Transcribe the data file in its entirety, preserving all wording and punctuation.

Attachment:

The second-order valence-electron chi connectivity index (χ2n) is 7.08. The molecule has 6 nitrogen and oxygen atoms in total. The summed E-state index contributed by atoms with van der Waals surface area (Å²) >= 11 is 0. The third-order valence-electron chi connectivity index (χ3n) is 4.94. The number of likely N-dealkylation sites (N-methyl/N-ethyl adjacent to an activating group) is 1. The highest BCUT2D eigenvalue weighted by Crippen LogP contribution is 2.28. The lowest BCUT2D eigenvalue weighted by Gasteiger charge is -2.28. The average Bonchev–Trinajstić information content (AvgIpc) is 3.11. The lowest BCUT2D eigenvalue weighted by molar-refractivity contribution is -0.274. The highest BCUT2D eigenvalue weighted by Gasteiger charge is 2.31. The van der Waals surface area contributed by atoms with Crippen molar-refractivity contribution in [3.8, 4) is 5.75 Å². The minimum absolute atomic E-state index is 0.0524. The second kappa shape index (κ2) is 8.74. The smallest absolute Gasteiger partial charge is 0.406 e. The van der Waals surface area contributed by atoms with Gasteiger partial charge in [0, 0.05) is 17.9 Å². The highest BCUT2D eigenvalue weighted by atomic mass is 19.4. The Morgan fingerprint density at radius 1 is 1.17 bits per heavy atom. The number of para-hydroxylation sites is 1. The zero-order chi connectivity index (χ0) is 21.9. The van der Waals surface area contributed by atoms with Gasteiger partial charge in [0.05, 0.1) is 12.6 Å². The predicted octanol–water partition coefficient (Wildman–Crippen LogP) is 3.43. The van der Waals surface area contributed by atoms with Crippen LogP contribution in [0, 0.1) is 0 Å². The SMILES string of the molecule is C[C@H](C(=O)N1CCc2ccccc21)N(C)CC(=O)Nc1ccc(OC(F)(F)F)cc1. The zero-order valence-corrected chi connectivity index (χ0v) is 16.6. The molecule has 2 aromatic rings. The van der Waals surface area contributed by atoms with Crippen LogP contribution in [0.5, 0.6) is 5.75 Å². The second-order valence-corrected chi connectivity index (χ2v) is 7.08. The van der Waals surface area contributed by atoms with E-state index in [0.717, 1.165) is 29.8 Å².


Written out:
The second-order valence-electron chi connectivity index (χ2n) is 7.08. The molecule has 6 nitrogen and oxygen atoms in total. The summed E-state index contributed by atoms with van der Waals surface area (Å²) >= 11 is 0. The third-order valence-electron chi connectivity index (χ3n) is 4.94. The number of likely N-dealkylation sites (N-methyl/N-ethyl adjacent to an activating group) is 1. The highest BCUT2D eigenvalue weighted by Crippen LogP contribution is 2.28. The lowest BCUT2D eigenvalue weighted by Gasteiger charge is -2.28. The average Bonchev–Trinajstić information content (AvgIpc) is 3.11. The lowest BCUT2D eigenvalue weighted by molar-refractivity contribution is -0.274. The highest BCUT2D eigenvalue weighted by Gasteiger charge is 2.31. The van der Waals surface area contributed by atoms with Crippen molar-refractivity contribution in [3.8, 4) is 5.75 Å². The minimum absolute atomic E-state index is 0.0524. The second kappa shape index (κ2) is 8.74. The smallest absolute Gasteiger partial charge is 0.406 e. The van der Waals surface area contributed by atoms with Gasteiger partial charge in [0, 0.05) is 17.9 Å². The highest BCUT2D eigenvalue weighted by atomic mass is 19.4. The Morgan fingerprint density at radius 1 is 1.17 bits per heavy atom. The number of para-hydroxylation sites is 1. The zero-order chi connectivity index (χ0) is 21.9. The van der Waals surface area contributed by atoms with Gasteiger partial charge in [0.05, 0.1) is 12.6 Å². The predicted octanol–water partition coefficient (Wildman–Crippen LogP) is 3.43. The van der Waals surface area contributed by atoms with Crippen LogP contribution in [0, 0.1) is 0 Å². The SMILES string of the molecule is C[C@H](C(=O)N1CCc2ccccc21)N(C)CC(=O)Nc1ccc(OC(F)(F)F)cc1. The zero-order valence-corrected chi connectivity index (χ0v) is 16.6. The molecule has 2 aromatic rings. The van der Waals surface area contributed by atoms with Crippen LogP contribution in [0.5, 0.6) is 5.75 Å². The second-order valence-corrected chi connectivity index (χ2v) is 7.08. The van der Waals surface area contributed by atoms with E-state index in [0.717, 1.165) is 29.8 Å².